BP was on Roids
Obviously there has been a lot of talk about BP lately. Many people, including myself at first, looked at this situation as being black or white...either the company will bankrupt or it will survive and yield incredible returns for investors because it is such a tremendously profitable cash cow. As I flipped on CNBC this morning and once again saw the live feed of the disgusting leak in the bottom corner of the screen I thought of another less talked about possibility.
BP is one of the most inept organizations that I have seen in a long time. Despite this company's obvious ineptitude, its margins haven't been that bad. At 6.81 for the most recent year, the company's net profit margin was better than Chevron's 6.15, Exxon's 6.33, ConocoPhillips' 3.23, Total's 6.23, Royal Dutch Shell's 4.57...you get the idea.
How can this be?
Obviously BP has been cutting corners. How much of this outperformance is because BP has been cutting corners left and right to get projects done earlier than they would have been? If the Company doesn't file for bankruptcy, one would assume that the days of massive corner cutting are gone. In turn, BP's margins will be significantly less impressive in the future. It is difficult to quantify how much worse its profit margins will be, but I suspect that additional regulation and less corner cutting will have a material impact upon the company. Heck, the U.S. could even ultimately ban BP from drilling in the U.S.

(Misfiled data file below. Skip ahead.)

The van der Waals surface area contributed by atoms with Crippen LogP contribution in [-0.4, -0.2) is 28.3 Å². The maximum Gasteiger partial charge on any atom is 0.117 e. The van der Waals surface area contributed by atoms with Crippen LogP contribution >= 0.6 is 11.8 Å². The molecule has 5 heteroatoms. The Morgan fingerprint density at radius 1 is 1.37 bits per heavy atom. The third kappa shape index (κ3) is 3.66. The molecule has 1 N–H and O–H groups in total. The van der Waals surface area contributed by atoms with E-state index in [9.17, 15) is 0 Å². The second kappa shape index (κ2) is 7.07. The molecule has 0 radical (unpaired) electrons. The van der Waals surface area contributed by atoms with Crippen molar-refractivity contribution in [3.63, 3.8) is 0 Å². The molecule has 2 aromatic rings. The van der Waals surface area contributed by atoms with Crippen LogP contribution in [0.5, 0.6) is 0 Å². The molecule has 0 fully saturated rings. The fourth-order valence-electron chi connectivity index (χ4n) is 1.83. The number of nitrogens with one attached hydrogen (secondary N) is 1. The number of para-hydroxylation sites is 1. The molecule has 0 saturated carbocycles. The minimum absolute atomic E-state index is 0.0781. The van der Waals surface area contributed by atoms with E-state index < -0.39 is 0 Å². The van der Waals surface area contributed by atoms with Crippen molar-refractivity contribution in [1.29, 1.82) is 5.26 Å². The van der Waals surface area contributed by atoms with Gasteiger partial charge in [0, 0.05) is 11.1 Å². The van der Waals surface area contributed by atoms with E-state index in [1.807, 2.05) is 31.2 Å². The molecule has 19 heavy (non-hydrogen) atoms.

I guess that my point is that people seem to be betting that once this disaster is past us (and I wouldn't be surprised if they aren't able to stop the gushing well until some time this winter) the company will slowly return to business as normal, like what happened with Exxon and the Valdez. Well this isn't an isolated incident that happened because a Joseph Hazlewood-like tanker captain got drunk on the job through little fault of the company. The Horizon incident is one of a string of problems that BP has had, including the Texas refinery and the Alaska pipeline, that show without a shadow of a doubt that the company cuts corners and ignores saftey in the name of profit.
I liken BP's recent annual results to Mark McGwire, Sammy Sosa, or any other roid-monger's steroid, HGH, and amphetamine fueled power surge in major league baseball several years ago. Look at what has happened to scoring in MLB this year now that full testing for many performance enhancing drugs has been implemented...pitching is dominating. We've already seen more perfect games thrown this year than in any other and we aren't even at the All Star break yet.
BP is the corporate equivalent of baseball's Gary Matthews Jr. Mathews unexpectedly put up a career year in 2006, with 19 HRs, 79 RBIs, and 194 hits. Impressed by his statistics, the Anaheim Angeles signed Matthews to a 5-year, $50 million contract. The following season, rumors surfaced that Matthews had been cheating by using Human Growth Hormone. Once he stopped taking it (allegedly), his numbers fall off a cliff. Matthews batted only .242 with 8 home runs during the 2008 season. He has been mediocre ever since.
I strongly suspect that the "old" steriod-fueled BP is long gone. The new company will probably be significantly less profitable going forward. There is still a lot of upside here if BP survives, but not nearly as much as some people think.